Friday, June 1, 2018

Despite tragic accidents, the self-driving car money trail tells one story: They’re here. They’re autonomous. Get used to it.

A Waymo-branded self-driving Chrysler Pacifica.
Waymo-branded self-driving Chrysler Pacifica. Photo: FCA.
It doesn’t take much research to at least get a “Zen sense,” if not a quantitative sense, that auto enthusiasts tend to be, to say the least, ambivalent about the self-driving vehicle juggernaut.

And that’s not hard to understand: it's all about the sense of individual freedom and control that comes from owning and driving your own vehicle. The American driver knows that he or she can, theoretically, at least, decide on any given day to pack up the car and go anywhere in this vast country—whether it’s a temporary vacation or a permanent move.

That’s a kind of freedom that many if not most in the rest of the world can certainly not take for granted. And it’s so programmed into the DNA of America’s love affair with the automobile that it’s understandable that the idea of turning control over to hardware and software would be enough to give any red-blooded car enthusiast the heebie jeebies.

Justified or not, at least at the reptilian-brain level, steps toward giving up control of the vehicle are going to feel like steps toward giving up some of that freedom.

But here’s the reality—for now, at least: it isn’t easy to put the genie back in the bottle. Technology marches on, and so does the money-fueled progress of industry. And a couple of news stories from the automotive industry yesterday make it pretty easy to follow the money and see the clear direction that march is taking toward an autonomous future.

GM, for example, announced a partnership with SoftBank Vision Fund, an investment fund operated by the multinational holding company SoftBank Group, to invest $2.5 billion in GM Cruise Holdings LLC, a division that is managing GM’s efforts to prepare its Cruise line of autonomous vehicles for the commercial market.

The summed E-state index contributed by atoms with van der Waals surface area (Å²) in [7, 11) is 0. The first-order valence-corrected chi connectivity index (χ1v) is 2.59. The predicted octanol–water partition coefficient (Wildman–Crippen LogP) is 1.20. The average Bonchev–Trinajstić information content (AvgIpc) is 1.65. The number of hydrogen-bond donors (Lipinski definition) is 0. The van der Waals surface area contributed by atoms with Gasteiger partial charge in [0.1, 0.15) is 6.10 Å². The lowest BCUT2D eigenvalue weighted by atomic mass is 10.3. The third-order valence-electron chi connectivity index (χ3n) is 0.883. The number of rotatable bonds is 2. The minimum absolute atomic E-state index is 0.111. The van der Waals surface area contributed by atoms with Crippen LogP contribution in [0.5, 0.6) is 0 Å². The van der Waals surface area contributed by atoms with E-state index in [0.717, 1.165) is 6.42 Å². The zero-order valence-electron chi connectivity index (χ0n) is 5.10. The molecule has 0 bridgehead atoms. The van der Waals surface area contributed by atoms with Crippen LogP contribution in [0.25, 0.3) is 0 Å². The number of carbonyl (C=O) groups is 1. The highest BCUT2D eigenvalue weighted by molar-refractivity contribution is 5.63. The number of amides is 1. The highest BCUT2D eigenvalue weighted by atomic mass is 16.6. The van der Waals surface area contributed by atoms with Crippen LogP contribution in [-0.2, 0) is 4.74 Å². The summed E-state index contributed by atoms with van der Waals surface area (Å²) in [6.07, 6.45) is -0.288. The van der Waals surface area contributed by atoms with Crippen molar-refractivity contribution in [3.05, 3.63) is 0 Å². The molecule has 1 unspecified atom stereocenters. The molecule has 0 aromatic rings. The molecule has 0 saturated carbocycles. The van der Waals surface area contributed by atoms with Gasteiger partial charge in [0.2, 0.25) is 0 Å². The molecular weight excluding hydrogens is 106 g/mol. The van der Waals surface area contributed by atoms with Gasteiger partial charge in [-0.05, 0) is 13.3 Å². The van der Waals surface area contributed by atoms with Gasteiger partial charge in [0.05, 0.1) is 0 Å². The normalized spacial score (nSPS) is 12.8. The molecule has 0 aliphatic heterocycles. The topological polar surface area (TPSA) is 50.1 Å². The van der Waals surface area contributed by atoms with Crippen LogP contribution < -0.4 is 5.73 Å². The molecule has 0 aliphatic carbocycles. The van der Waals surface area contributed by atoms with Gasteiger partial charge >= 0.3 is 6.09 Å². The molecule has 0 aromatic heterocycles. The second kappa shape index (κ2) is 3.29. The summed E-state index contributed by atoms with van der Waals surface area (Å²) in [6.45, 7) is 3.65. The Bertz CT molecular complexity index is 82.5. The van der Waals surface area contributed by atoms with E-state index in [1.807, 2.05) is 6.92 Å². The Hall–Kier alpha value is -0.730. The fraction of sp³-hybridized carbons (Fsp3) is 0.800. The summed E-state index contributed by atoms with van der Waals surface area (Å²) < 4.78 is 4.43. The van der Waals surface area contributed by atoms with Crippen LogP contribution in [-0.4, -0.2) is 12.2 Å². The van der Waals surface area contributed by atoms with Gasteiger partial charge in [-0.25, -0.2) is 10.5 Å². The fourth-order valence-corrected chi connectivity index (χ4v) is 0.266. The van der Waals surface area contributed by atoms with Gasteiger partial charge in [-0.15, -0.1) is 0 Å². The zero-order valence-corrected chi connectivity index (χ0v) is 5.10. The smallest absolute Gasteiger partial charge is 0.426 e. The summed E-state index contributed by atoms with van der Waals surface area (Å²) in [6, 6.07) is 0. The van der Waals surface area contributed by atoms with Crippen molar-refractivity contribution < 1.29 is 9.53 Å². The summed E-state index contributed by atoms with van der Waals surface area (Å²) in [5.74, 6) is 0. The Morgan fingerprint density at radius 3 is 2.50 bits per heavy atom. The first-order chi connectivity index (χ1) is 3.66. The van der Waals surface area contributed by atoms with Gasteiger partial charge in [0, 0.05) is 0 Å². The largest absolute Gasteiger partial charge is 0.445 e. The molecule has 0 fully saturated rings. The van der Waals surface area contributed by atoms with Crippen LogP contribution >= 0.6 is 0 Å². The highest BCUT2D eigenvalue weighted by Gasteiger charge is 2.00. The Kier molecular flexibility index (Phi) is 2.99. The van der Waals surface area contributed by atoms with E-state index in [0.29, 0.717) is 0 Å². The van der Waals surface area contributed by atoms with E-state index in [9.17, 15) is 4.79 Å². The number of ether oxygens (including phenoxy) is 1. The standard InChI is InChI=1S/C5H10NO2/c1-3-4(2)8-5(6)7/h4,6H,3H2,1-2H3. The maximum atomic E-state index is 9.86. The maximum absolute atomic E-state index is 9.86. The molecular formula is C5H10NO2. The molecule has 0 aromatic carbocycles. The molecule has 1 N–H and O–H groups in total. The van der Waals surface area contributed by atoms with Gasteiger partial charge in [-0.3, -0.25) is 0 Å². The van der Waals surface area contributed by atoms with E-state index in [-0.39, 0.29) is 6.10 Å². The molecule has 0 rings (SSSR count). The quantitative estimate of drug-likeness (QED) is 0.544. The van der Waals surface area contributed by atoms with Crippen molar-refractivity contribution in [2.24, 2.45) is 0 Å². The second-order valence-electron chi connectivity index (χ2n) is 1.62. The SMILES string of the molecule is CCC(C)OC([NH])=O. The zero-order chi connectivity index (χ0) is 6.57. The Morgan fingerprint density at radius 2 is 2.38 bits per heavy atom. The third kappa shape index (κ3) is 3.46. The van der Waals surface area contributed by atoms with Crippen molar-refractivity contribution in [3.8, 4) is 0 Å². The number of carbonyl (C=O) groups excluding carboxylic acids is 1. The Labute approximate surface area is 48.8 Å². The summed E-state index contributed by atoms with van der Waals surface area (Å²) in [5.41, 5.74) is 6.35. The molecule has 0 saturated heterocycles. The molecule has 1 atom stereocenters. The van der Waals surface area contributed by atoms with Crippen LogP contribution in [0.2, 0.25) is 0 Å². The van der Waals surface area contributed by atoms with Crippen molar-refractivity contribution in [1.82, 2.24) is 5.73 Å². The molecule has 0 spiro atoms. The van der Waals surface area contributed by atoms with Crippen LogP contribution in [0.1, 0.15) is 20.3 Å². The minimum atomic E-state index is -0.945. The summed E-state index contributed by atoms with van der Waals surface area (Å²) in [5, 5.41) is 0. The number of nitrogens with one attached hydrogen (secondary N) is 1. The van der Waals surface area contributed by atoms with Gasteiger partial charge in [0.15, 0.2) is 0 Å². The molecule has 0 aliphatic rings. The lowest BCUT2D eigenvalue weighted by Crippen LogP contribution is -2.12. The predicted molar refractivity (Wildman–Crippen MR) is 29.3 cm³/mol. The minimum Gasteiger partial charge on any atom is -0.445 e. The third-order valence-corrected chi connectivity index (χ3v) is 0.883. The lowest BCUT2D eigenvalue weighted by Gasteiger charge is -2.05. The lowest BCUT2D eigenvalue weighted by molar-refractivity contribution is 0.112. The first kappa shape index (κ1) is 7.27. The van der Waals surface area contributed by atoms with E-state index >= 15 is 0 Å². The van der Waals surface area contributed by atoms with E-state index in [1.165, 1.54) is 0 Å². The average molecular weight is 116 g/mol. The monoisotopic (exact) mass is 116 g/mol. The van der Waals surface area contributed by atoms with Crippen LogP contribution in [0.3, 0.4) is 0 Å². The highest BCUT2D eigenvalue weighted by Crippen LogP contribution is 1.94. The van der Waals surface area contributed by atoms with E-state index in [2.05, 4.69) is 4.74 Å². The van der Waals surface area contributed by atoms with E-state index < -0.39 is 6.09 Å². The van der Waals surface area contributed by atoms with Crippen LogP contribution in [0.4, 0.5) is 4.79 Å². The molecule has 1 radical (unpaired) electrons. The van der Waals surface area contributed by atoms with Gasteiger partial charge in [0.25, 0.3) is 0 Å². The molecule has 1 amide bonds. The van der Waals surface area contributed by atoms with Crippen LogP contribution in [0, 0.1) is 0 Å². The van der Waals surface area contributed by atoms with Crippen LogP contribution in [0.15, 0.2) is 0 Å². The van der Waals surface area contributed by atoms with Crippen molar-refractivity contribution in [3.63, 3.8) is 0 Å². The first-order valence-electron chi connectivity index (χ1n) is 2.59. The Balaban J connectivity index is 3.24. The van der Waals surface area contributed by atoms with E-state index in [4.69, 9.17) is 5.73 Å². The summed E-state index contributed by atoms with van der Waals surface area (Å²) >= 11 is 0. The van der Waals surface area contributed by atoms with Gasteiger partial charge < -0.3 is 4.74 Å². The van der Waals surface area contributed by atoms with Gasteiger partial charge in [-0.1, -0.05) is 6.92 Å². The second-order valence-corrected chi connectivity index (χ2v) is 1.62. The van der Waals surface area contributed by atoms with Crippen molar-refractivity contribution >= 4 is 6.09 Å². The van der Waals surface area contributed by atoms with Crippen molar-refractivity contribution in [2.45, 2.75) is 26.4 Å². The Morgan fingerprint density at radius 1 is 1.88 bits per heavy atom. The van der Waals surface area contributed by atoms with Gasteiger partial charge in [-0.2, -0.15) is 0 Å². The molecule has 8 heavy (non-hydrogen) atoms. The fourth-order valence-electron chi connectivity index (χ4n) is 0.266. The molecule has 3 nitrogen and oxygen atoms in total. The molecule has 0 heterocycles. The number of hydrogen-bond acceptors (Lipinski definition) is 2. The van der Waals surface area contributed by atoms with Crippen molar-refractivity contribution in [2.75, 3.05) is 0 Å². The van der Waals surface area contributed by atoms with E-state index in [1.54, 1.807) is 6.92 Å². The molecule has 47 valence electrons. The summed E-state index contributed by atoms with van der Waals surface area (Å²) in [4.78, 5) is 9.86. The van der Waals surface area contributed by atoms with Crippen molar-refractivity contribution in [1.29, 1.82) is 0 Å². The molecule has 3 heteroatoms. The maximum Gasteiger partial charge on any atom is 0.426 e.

Another big autonomous-vehicle announcement came from Fiat Chrysler Automobiles—in the midst, interestingly enough, of apparently very premature speculation that FCA might announce the death of the Chrysler marque today. In the announcement, FCA revealed an agreement to sell up to 62,000 self-driving Chrysler Pacifica minivans to Waymo, a subsidiary of Google-parent Alphabet engaged in self-driving car development.

So based on the money trail, the march toward an autonomous-vehicle future shows few signs of losing momentum. What role human-controlled vehicles will play in the automotive future that is taking shape remains to be seen, but it seems all but inevitable that we will at least be sharing more and more of the road with self-driving cars.

All that said, money is money—and we as consumers should not underestimate the power of voting with our wallets. We just need to make sure that thinking brains continue to be attached to those wallets so that we make decisions out of our own individual thought, instead of blindly marching in line, like automatons ourselves, to where the drivers of mega-scale industry and finance want to drive us.

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